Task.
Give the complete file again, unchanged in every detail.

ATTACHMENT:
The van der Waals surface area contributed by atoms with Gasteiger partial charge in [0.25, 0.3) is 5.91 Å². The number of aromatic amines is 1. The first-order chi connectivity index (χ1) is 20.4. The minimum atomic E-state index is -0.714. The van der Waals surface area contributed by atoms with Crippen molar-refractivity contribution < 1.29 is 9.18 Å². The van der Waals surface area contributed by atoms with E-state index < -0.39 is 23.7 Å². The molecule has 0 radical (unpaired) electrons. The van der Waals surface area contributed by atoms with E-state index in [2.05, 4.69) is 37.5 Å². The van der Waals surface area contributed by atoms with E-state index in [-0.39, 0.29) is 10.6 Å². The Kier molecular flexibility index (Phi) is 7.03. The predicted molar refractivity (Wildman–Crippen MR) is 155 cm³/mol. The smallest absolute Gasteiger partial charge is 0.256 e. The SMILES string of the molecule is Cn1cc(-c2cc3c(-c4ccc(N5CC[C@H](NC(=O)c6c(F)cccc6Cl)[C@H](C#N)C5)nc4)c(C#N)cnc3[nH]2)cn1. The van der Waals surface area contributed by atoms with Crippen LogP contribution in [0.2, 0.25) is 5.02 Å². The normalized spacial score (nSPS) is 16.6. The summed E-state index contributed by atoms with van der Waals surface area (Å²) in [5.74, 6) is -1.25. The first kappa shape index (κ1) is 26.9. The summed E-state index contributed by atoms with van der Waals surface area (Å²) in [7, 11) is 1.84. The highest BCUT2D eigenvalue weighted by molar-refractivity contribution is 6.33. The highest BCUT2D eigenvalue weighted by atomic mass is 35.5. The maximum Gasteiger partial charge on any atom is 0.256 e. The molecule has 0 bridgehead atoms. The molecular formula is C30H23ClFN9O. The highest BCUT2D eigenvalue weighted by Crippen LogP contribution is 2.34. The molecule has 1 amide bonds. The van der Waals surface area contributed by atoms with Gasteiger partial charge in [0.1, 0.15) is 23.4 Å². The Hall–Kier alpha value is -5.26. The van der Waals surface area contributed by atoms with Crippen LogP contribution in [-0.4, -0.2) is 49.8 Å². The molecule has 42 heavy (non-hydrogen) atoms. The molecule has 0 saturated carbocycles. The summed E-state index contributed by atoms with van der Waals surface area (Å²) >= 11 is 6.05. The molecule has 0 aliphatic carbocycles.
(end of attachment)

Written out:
The van der Waals surface area contributed by atoms with Gasteiger partial charge in [0.25, 0.3) is 5.91 Å². The number of aromatic amines is 1. The first-order chi connectivity index (χ1) is 20.4. The minimum atomic E-state index is -0.714. The van der Waals surface area contributed by atoms with Crippen molar-refractivity contribution < 1.29 is 9.18 Å². The van der Waals surface area contributed by atoms with E-state index < -0.39 is 23.7 Å². The molecule has 0 radical (unpaired) electrons. The van der Waals surface area contributed by atoms with E-state index in [2.05, 4.69) is 37.5 Å². The van der Waals surface area contributed by atoms with E-state index in [-0.39, 0.29) is 10.6 Å². The Kier molecular flexibility index (Phi) is 7.03. The predicted molar refractivity (Wildman–Crippen MR) is 155 cm³/mol. The smallest absolute Gasteiger partial charge is 0.256 e. The SMILES string of the molecule is Cn1cc(-c2cc3c(-c4ccc(N5CC[C@H](NC(=O)c6c(F)cccc6Cl)[C@H](C#N)C5)nc4)c(C#N)cnc3[nH]2)cn1. The van der Waals surface area contributed by atoms with Crippen LogP contribution in [0.2, 0.25) is 5.02 Å². The normalized spacial score (nSPS) is 16.6. The summed E-state index contributed by atoms with van der Waals surface area (Å²) in [5.74, 6) is -1.25. The first kappa shape index (κ1) is 26.9. The summed E-state index contributed by atoms with van der Waals surface area (Å²) in [7, 11) is 1.84. The highest BCUT2D eigenvalue weighted by molar-refractivity contribution is 6.33. The highest BCUT2D eigenvalue weighted by atomic mass is 35.5. The maximum Gasteiger partial charge on any atom is 0.256 e. The molecule has 0 bridgehead atoms. The molecular formula is C30H23ClFN9O. The highest BCUT2D eigenvalue weighted by Crippen LogP contribution is 2.34. The molecule has 1 amide bonds. The van der Waals surface area contributed by atoms with Gasteiger partial charge in [0.1, 0.15) is 23.4 Å². The Hall–Kier alpha value is -5.26. The van der Waals surface area contributed by atoms with Crippen LogP contribution in [-0.4, -0.2) is 49.8 Å². The molecule has 42 heavy (non-hydrogen) atoms. The molecule has 0 saturated carbocycles. The summed E-state index contributed by atoms with van der Waals surface area (Å²) >= 11 is 6.05. The molecule has 0 aliphatic carbocycles.